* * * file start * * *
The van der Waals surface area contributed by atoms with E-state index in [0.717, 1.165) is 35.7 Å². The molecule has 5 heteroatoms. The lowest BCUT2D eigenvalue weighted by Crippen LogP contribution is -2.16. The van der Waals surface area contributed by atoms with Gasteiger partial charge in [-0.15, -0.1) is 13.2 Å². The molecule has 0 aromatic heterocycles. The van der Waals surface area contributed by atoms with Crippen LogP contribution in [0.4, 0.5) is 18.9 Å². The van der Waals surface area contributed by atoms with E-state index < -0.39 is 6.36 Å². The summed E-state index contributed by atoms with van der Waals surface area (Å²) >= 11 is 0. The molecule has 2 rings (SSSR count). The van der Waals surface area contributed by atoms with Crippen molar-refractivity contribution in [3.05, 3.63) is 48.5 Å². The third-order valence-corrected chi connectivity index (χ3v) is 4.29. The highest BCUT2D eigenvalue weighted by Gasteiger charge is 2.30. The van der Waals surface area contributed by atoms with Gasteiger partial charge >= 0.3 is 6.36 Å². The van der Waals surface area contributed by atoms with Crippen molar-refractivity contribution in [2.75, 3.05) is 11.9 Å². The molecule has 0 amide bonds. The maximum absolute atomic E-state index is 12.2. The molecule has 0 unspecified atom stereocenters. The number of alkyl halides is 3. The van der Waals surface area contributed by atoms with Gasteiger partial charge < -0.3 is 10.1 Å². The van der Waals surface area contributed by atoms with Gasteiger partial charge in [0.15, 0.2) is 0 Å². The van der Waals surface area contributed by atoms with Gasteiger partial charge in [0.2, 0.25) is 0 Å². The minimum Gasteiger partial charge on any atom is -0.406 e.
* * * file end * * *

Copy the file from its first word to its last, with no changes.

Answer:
The van der Waals surface area contributed by atoms with E-state index in [0.717, 1.165) is 35.7 Å². The molecule has 5 heteroatoms. The lowest BCUT2D eigenvalue weighted by Crippen LogP contribution is -2.16. The van der Waals surface area contributed by atoms with Gasteiger partial charge in [-0.15, -0.1) is 13.2 Å². The molecule has 0 aromatic heterocycles. The van der Waals surface area contributed by atoms with Crippen LogP contribution in [0.4, 0.5) is 18.9 Å². The van der Waals surface area contributed by atoms with E-state index < -0.39 is 6.36 Å². The summed E-state index contributed by atoms with van der Waals surface area (Å²) >= 11 is 0. The molecule has 2 rings (SSSR count). The van der Waals surface area contributed by atoms with Crippen molar-refractivity contribution in [3.05, 3.63) is 48.5 Å². The third-order valence-corrected chi connectivity index (χ3v) is 4.29. The highest BCUT2D eigenvalue weighted by Gasteiger charge is 2.30. The van der Waals surface area contributed by atoms with Gasteiger partial charge >= 0.3 is 6.36 Å². The van der Waals surface area contributed by atoms with Crippen molar-refractivity contribution in [2.75, 3.05) is 11.9 Å². The molecule has 0 amide bonds. The maximum absolute atomic E-state index is 12.2. The molecule has 0 unspecified atom stereocenters. The number of alkyl halides is 3. The van der Waals surface area contributed by atoms with Gasteiger partial charge < -0.3 is 10.1 Å². The van der Waals surface area contributed by atoms with Gasteiger partial charge in [0.15, 0.2) is 0 Å². The van der Waals surface area contributed by atoms with Gasteiger partial charge in [0.2, 0.25) is 0 Å². The minimum Gasteiger partial charge on any atom is -0.406 e.